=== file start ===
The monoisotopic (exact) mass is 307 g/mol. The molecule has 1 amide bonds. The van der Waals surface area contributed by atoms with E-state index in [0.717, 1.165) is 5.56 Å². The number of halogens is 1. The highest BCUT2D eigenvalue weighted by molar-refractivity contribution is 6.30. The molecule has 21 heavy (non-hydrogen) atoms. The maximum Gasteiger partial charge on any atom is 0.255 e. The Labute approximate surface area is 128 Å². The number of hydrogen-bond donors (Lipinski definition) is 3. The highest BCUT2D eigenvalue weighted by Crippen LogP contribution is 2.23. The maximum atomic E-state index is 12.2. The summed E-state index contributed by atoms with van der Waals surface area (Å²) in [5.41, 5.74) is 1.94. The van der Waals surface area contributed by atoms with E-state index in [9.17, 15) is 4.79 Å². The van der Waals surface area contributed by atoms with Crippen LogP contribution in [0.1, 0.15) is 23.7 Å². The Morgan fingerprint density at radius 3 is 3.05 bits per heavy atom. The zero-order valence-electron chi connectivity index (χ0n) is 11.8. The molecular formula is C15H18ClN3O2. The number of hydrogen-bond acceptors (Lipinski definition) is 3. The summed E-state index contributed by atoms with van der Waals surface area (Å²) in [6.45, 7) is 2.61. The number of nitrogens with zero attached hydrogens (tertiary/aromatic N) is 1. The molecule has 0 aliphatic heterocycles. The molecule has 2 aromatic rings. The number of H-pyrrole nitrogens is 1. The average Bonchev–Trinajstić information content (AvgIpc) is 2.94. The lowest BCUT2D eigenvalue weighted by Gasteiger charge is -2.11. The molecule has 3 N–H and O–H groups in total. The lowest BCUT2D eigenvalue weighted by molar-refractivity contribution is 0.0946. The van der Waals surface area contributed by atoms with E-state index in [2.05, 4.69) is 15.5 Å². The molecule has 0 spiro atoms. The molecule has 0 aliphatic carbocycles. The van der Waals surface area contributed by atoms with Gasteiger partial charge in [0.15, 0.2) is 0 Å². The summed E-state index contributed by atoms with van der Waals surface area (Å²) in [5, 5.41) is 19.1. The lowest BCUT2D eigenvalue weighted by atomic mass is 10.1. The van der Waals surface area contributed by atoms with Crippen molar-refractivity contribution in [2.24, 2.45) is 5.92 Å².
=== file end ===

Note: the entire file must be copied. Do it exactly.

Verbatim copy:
The monoisotopic (exact) mass is 307 g/mol. The molecule has 1 amide bonds. The van der Waals surface area contributed by atoms with E-state index in [0.717, 1.165) is 5.56 Å². The number of halogens is 1. The highest BCUT2D eigenvalue weighted by molar-refractivity contribution is 6.30. The molecule has 21 heavy (non-hydrogen) atoms. The maximum Gasteiger partial charge on any atom is 0.255 e. The Labute approximate surface area is 128 Å². The number of hydrogen-bond donors (Lipinski definition) is 3. The highest BCUT2D eigenvalue weighted by Crippen LogP contribution is 2.23. The maximum atomic E-state index is 12.2. The summed E-state index contributed by atoms with van der Waals surface area (Å²) in [5.41, 5.74) is 1.94. The van der Waals surface area contributed by atoms with E-state index in [9.17, 15) is 4.79 Å². The van der Waals surface area contributed by atoms with Crippen LogP contribution in [0.1, 0.15) is 23.7 Å². The Morgan fingerprint density at radius 3 is 3.05 bits per heavy atom. The zero-order valence-electron chi connectivity index (χ0n) is 11.8. The molecular formula is C15H18ClN3O2. The number of hydrogen-bond acceptors (Lipinski definition) is 3. The summed E-state index contributed by atoms with van der Waals surface area (Å²) in [6.45, 7) is 2.61. The number of nitrogens with zero attached hydrogens (tertiary/aromatic N) is 1. The molecule has 0 aliphatic heterocycles. The molecule has 2 aromatic rings. The number of H-pyrrole nitrogens is 1. The average Bonchev–Trinajstić information content (AvgIpc) is 2.94. The lowest BCUT2D eigenvalue weighted by Gasteiger charge is -2.11. The molecule has 3 N–H and O–H groups in total. The lowest BCUT2D eigenvalue weighted by molar-refractivity contribution is 0.0946. The van der Waals surface area contributed by atoms with E-state index in [2.05, 4.69) is 15.5 Å². The molecule has 0 spiro atoms. The molecule has 0 aliphatic carbocycles. The van der Waals surface area contributed by atoms with Gasteiger partial charge in [0.15, 0.2) is 0 Å². The summed E-state index contributed by atoms with van der Waals surface area (Å²) in [5, 5.41) is 19.1. The lowest BCUT2D eigenvalue weighted by atomic mass is 10.1. The van der Waals surface area contributed by atoms with Crippen molar-refractivity contribution in [2.24, 2.45) is 5.92 Å².